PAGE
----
In 2001, Ichiro became the first Japanese position player to play for a Major League team and the Mariners issued him uniform # 51. He was initially hesitant to wear that number it as it had previously belonged by Hall of Famer Randy Johnson and, in order to avoid insulting Johnson, Suzuki sent a personal message to the lanky lefthander promising not to “bring shame” to the uniform. Many in the U.S. believed he was too small and frail to succeed against big league pitching or endure the rigorous 162 game schedule. Ichiro immediately proved his skeptics wrong, making a play that came to be known as “The Throw” in his eighth major league game and going on to finish the season with a rookie-record 242 hits, earning a Gold Glove, batting .350 and stealing 56 bases. He was the first player to lead the league in the latter two categories since Jackie Robinson in 1949. That season, he earned the most votes for the All-Star game, becoming the first rookie to achieve that honor and was voted Rookie of the Year and AL MVP, joining Fred Lynn as the only player ever to win those awards in the same year. Ichiro had 208 hits in 2002 and 212 the following year to become just the third player in history to begin his career with three 200-hit seasons. In 2004, he set a new single season record with 262 hits. That same year, he collected his 2,000th career hit and became the first player to ever gather 50 hits in different months of the season. Ichiro became the fastest player to reach 1,000 hits in MLB history in 2005 and, in the spring of 2006, helped Japan win the inaugural World Baseball Classic over Cuba. In 2006, he scored 110 runs and stole 45 bases in 47 attempts in route to his sixth Gold Glove, sixth All-Star game and sixth 200 hit season in his six years in the big leagues. He hit in 25 straight games early in the 2007 season and stole 45 consecutive bases without being caught to break the AL record that had been held by Tim Raines. Ichiro went 3-for-3, including an inside-the-park home run, at the 2007 All-Star Game and was named MVP. It is the only inside-the-park homer that has ever been hit in the Midsummer Classic. He became the first player in MLB history to reach the 200 hit mark in 10 consecutive seasons in September of 2010 and became Seattle’s all-time hits leader in 2011, passing Edgar Martinez. He was traded to the New York Yankees at midseason in 2012 and promptly hit safely in his first 12 games wearing pinstripes and, in August of 2013, collected his 4,000th professional hit [1,278 in Japan, 2,722 in MLB]. Ichiro joined the Miami Marlins prior to this season and earned his 4,192nd top-level career hit on August 14, passing Ty Cobb to move to second on the list, behind only Pete Rose.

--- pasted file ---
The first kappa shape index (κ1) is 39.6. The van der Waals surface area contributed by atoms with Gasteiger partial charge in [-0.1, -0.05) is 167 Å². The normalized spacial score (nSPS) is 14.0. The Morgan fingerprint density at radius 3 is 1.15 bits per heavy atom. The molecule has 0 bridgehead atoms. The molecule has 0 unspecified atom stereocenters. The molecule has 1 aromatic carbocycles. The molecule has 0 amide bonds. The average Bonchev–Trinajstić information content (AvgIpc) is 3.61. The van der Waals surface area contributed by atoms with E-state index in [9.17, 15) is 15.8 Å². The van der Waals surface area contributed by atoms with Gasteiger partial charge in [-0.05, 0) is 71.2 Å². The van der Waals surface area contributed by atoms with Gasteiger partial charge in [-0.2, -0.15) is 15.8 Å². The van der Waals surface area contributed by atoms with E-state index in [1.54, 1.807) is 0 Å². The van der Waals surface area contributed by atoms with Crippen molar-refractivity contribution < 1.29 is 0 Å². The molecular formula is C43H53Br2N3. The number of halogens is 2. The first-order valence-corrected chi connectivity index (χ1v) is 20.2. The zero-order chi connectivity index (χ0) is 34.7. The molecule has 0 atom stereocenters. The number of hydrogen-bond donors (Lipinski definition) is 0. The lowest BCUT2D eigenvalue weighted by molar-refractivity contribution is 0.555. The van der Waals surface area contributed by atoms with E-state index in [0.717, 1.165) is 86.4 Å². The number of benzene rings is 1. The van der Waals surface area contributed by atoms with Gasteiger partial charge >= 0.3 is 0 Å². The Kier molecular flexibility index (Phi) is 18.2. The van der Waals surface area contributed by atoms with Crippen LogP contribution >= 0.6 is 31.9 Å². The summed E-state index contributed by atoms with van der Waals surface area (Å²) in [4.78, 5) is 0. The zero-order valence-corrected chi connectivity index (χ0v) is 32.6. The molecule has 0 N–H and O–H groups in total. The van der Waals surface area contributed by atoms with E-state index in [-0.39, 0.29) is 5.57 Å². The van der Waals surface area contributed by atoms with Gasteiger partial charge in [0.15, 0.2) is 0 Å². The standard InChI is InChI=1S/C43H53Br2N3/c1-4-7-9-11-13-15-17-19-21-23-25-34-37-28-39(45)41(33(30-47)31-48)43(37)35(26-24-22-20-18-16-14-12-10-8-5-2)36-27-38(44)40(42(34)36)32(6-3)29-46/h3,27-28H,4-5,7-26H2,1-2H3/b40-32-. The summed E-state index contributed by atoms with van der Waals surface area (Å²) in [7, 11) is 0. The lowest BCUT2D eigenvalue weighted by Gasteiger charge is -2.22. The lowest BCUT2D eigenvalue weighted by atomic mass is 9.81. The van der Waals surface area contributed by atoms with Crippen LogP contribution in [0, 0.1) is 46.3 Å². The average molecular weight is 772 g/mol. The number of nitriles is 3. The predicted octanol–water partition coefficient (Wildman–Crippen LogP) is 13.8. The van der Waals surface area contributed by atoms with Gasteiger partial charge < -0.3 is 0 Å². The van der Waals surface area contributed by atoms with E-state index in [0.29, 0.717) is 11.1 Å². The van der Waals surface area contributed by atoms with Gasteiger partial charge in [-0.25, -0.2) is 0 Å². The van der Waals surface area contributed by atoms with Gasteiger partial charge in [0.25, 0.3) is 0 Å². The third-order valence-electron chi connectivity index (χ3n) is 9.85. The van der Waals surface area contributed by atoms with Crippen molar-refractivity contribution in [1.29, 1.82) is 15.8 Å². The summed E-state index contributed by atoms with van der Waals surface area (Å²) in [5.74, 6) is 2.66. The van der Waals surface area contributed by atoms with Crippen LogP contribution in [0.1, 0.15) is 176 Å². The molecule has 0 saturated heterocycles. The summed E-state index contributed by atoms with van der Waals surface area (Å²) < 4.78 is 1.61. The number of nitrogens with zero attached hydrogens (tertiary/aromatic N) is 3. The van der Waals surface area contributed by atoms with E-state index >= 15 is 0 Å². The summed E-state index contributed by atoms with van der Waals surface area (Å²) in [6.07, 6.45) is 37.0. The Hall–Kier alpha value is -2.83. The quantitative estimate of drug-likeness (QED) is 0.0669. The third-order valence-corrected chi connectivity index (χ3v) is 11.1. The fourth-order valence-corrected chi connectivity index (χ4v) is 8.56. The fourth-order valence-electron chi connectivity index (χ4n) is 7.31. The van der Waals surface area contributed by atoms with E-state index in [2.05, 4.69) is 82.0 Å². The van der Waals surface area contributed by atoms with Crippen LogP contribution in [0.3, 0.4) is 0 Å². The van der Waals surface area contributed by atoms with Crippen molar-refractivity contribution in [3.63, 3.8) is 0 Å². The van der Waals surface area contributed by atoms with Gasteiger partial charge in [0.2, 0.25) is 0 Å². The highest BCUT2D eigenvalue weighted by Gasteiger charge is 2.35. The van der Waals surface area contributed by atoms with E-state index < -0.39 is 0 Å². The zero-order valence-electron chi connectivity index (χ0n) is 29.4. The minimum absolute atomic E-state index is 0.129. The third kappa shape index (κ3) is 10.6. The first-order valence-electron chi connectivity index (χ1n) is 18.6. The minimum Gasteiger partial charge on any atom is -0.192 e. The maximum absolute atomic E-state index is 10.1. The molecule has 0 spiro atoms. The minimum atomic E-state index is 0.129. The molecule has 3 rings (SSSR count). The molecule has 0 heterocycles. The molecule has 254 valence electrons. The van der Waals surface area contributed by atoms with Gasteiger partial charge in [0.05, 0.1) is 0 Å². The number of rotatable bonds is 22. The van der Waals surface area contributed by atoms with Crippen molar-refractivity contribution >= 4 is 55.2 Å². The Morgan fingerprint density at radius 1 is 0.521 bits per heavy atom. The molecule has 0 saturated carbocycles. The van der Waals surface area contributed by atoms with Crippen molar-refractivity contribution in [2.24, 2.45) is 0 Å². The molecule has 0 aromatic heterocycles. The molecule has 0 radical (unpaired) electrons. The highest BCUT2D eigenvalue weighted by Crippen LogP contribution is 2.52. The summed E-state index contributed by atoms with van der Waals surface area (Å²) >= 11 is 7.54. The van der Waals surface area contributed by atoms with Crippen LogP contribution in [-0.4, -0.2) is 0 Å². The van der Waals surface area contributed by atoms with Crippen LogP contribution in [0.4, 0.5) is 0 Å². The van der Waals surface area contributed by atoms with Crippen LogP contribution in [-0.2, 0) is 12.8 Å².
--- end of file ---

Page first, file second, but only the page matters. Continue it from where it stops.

Mr. Suzuki holds over 22 MLB records, has won 10 Gold Gloves, three Silver Slugger Awards, has twice led the AL in batting and once in stolen bases. He has played in 10 All-Star games in the Major Leagues and 7 more in Japan. He was a three-time MVP, seven-time Gold Glove winner, seven-time batting champion in Japan’s Pacific League and also led that circuit in steals and RBI in 1995. He is the first MLB player to enter the Japanese Baseball Hall of Fame and leads all active MLB players in stolen bases, with 497. In Japanese, the name Ichiro means “brightest, most cheerful”.

On this date in 2004, Ichiro Suzuki collected his 258th hit of the season to break George Sisler’s single-season record of 257, a mark that had stood for 84 years. Sisler’s daughter, Francis Sisler Drochelman, was on hand for the game at Seattle’s Safeco Field.